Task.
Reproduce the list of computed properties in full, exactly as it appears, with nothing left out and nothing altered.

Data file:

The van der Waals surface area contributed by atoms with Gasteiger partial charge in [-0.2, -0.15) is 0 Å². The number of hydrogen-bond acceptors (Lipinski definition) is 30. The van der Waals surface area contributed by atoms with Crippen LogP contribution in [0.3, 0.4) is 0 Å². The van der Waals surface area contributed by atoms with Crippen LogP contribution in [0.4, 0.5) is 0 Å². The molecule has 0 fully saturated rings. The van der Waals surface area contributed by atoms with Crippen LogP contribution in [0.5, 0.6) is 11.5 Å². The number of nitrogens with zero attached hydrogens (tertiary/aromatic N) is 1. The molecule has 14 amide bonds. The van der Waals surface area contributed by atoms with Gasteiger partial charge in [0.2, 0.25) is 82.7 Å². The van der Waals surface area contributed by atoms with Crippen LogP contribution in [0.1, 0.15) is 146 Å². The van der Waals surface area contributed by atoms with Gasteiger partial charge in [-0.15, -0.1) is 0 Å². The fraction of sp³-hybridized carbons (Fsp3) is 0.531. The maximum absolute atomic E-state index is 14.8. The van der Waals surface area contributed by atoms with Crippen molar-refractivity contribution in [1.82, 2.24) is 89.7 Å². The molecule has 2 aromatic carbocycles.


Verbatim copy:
The van der Waals surface area contributed by atoms with Gasteiger partial charge in [-0.2, -0.15) is 0 Å². The number of hydrogen-bond acceptors (Lipinski definition) is 30. The van der Waals surface area contributed by atoms with Crippen LogP contribution in [0.3, 0.4) is 0 Å². The van der Waals surface area contributed by atoms with Crippen LogP contribution in [0.4, 0.5) is 0 Å². The molecule has 0 fully saturated rings. The van der Waals surface area contributed by atoms with Crippen LogP contribution in [0.5, 0.6) is 11.5 Å². The number of nitrogens with zero attached hydrogens (tertiary/aromatic N) is 1. The molecule has 14 amide bonds. The van der Waals surface area contributed by atoms with Gasteiger partial charge in [0.2, 0.25) is 82.7 Å². The van der Waals surface area contributed by atoms with Crippen LogP contribution in [0.1, 0.15) is 146 Å². The van der Waals surface area contributed by atoms with Gasteiger partial charge in [-0.15, -0.1) is 0 Å². The fraction of sp³-hybridized carbons (Fsp3) is 0.531. The maximum absolute atomic E-state index is 14.8. The van der Waals surface area contributed by atoms with Crippen molar-refractivity contribution in [1.82, 2.24) is 89.7 Å². The molecule has 2 aromatic carbocycles.